“It’s ideal, because for example if you are a member at Six Senses in Doha it allows you to get a bit of that experience that you could only normally get if you travel to our destination spa and stay. Here you can have a bit of it every day and it’s quite addictive because the better you feel the more you do it, and the more you want of it. So we see it as a huge potential,” says Bohnenberger.
A future destination spa is planned for Six Senses Zighi Bay, which will be the first resort of its kind in the Middle East, although the realisation of this project is still some way off.
“We are just taking it a bit slow, it has not been an easy year, business is down for everyone, although we are differentiated and stand out from the rest and people come to us not for price but experience, we are just taking it a bit more slowly.”
For the same reasons, Bohnenberger has held off putting nine residential villas up for sale at the Destination Spa but says he will launch these “when things get better”.
With regard to its third party Six Senses Spas, there is one due to open at Missoni Kuwait this year and a development at Al Bustan Palace in Muscat, which is spread across a valley in the bay of the Al Bustan. This is due to open in 2012, along with a spa at the new Baglioni being developed in Marrakech.
New resort openings for 2010 are the aforementioned Six Senses Laama in the Maldives and Six Senses Condao in the south of Vietnam, on the island of Condao.
But Six Senses also has some projects underway closer to the Middle East, including three projects in Morocco, where Bohnenberger is determined to “stick to the Six Senses recipe of finding amazing destinations and going out somewhere”.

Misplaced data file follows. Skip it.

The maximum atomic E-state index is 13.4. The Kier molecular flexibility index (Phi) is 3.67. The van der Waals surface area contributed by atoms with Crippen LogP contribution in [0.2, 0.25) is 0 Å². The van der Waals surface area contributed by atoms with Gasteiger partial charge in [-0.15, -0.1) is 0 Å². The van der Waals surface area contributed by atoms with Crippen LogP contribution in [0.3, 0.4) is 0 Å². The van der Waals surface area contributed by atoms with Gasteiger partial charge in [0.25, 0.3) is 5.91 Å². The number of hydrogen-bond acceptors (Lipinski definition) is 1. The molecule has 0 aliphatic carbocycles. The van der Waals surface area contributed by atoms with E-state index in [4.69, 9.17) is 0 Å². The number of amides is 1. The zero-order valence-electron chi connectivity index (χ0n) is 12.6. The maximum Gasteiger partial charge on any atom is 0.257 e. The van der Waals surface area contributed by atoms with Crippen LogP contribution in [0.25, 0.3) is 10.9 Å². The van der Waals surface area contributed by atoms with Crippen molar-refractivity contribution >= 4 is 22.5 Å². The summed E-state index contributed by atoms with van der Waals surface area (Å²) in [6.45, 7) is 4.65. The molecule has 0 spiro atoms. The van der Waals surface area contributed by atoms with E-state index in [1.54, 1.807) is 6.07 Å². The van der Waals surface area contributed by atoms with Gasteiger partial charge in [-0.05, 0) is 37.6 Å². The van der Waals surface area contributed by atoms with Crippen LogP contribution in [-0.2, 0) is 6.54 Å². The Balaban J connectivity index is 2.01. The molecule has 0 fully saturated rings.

A key part of his job is to travel around, looking at sites for Six Senses, which interestingly enough, he says, are often the sites no one else wants.
“We have found three sites that are fabulous [in Morocco] and are masterplanning now. That’s my job — flying around and finding amazing places that no one values because they’re too far away and no-one will go there, and we get a lot of pristine nature in these sites and preserve it for the future. We never want to see neighbours, as with Zighy Bay, we want to preserve it so that it’s really private. And then we build on the local village style, blow it up in size and create something that is very Six Senses but still very Moroccan,” says Bohnenberger.
Six Senses is working with one owner across the Moroccan sites, and the aim, he says, is to show them that “what we are doing is unique and will really put you on the map” — like when Zighy Bay raised the profile of the Musandam.
“We have had to really demonstrate to the government that what we do is positive and really has a positive impact. So rather than putting 1000 rooms into Zighy Bay in five different hotels, to demonstrate it’s much more Oman to do something really low impact and we have had fabulous support,” says Bohnenberger.
His wishlist of locations for the future includes more resorts in Jordan and Oman, and also something in Syria
“These are countries with a lot of very strong culture, a lot of flavour, a lot of history. There’s a lot there to draw on and reasons to go,” he says.
At the same time, Bohnenberger is continually working to refresh the existing resorts — even relatively new ones like Zighy Bay, where he is introducing a tented camp concept.
“Your typical hotel gets a little bit of a make-up, a face lift every five years, that’s when you change the carpet, repaint, then every 10 years they may dream up a new F&B concept. But we always believe we have to keep properties alive and buzzing, so for every resort we try to add some level of innovation on a yearly basis,” explains Bohnenberger.
“This will be a first for Six Senses. They will be permanent for the cool season,” says Bohnenberger.
To make the most of Musandam, tented camps will be set in its wadis, peninsulas and plateaus, allowing guests to sleep under the stars and demonstrating Six Senses’ dream of staying true to a destination.